We note from the content that Defra are still using New Herd breakdowns as a benchmark in this paper, while conveniently airbrushing those herds still remaining under restriction firmly under the proverbial carpet.
The incidence of herd restriction due to zTuberculosis in GB cattle herds in 2014 - [link] was 11.15 per cent of registered herds. In 2013, it was slightly higher at 11.4 per cent and significantly more than the figures submitted to the EU. But does it matter?
On 20th Nov 2003, Ben Bradshaw answered a Parliamentary Question - one of 538 posed by the then Shadow minister, Owen Paterson, MP - on this subject:
Mr. Paterson: To ask the Secretary of State for Environment, Food and Rural Affairs what assessment she has made of the OIE limit of the incidence of TB in cattle necessary to maintain TB-free status trading for the UK, expressed as a percentage of the national herd. 
Mr. Bradshaw: The Office of International des Epizooties (OIE) provides expertise for the control of animal diseases.
Article 188.8.131.52 of the OIE Terrestrial Animal Health Code states that for a Country or zone to qualify as officially free from bovine tuberculosis, shall satisfy the following requirements:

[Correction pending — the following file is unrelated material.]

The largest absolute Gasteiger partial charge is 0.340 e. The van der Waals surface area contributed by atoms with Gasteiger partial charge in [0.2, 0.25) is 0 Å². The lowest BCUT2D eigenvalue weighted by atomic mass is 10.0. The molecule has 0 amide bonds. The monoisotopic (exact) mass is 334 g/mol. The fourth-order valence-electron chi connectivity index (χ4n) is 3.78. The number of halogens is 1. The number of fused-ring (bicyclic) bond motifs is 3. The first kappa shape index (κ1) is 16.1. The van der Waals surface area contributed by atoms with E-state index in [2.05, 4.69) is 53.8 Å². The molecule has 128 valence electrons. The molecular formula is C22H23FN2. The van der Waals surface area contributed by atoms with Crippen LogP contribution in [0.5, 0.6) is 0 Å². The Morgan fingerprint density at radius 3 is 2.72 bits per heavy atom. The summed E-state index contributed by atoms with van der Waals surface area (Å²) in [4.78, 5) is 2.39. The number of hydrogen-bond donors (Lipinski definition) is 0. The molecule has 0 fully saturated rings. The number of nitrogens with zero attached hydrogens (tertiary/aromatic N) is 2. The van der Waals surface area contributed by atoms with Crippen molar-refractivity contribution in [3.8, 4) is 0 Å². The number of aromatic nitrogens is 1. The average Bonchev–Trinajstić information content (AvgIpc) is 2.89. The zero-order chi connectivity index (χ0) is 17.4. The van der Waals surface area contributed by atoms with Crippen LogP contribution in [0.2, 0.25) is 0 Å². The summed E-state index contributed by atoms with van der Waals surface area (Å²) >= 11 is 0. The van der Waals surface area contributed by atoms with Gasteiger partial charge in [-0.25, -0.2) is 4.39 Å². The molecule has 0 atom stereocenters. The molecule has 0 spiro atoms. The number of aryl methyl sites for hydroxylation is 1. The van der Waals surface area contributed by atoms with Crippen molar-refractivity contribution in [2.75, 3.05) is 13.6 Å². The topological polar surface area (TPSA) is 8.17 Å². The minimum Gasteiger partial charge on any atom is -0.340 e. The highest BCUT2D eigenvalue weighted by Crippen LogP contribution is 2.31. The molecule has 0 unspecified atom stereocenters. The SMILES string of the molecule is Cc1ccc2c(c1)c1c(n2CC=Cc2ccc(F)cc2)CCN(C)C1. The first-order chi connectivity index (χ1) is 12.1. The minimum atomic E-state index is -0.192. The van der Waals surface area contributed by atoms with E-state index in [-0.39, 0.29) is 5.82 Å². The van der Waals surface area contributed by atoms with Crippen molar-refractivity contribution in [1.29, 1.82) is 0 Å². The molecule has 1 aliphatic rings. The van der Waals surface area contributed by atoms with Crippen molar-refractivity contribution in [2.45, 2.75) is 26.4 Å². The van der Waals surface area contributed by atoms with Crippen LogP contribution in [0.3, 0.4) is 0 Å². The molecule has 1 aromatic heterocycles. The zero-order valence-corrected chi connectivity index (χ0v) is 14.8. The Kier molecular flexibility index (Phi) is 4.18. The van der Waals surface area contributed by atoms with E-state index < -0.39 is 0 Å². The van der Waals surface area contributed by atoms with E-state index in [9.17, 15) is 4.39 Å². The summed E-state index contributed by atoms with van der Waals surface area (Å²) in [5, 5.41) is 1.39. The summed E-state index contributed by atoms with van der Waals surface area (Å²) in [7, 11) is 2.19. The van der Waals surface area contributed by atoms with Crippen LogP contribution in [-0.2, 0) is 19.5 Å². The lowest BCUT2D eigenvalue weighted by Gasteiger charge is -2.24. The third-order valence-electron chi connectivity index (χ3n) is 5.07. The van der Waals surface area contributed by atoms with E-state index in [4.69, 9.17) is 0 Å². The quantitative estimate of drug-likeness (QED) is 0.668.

Bovine tuberculosis is notifiable in the country;
99.8 per cent. of the herds in the considered geographical area have been officially free from bovine tuberculosis for at least the past three years as disclosed by periodic testing of all cattle in the area to determine the absence of bovine tuberculosis.
Periodic testing of all cattle is not required in an area where a surveillance programme reveals that 99.9 percent of the cattle have been in herds officially free from tuberculosis for at least six years.So, 0.2 per cent of herds to be TB free, and 0.1 percent of cattle tested.
And we dare to send this
When direct contacts are counted as well as reactors, the figure for cattle slaughtered in 2014 is 32,851 - 239 more animals than in 2013.
So when Defra illustrate the final page of this quaint package with a picture of a Hereford cow, quietly grazing the green grass of GB's pastures, and mark it 'Thankyou', she has nothing to thank our Ministry for.
They have it perfectly clear that they prefer one of these, (right) grossly infected and roaming her pastures, to keeping our cattle safe, and our ability to trade intact.
So it must be a 'Thankyou' to the European Union for sending more of our cash back to us, so that that we can kill more cattle - just like the one in the picture above.
The EU will be impressed with GB's progress on badger vaccination and other prevarications, so 'Thankyou' just about sums it up.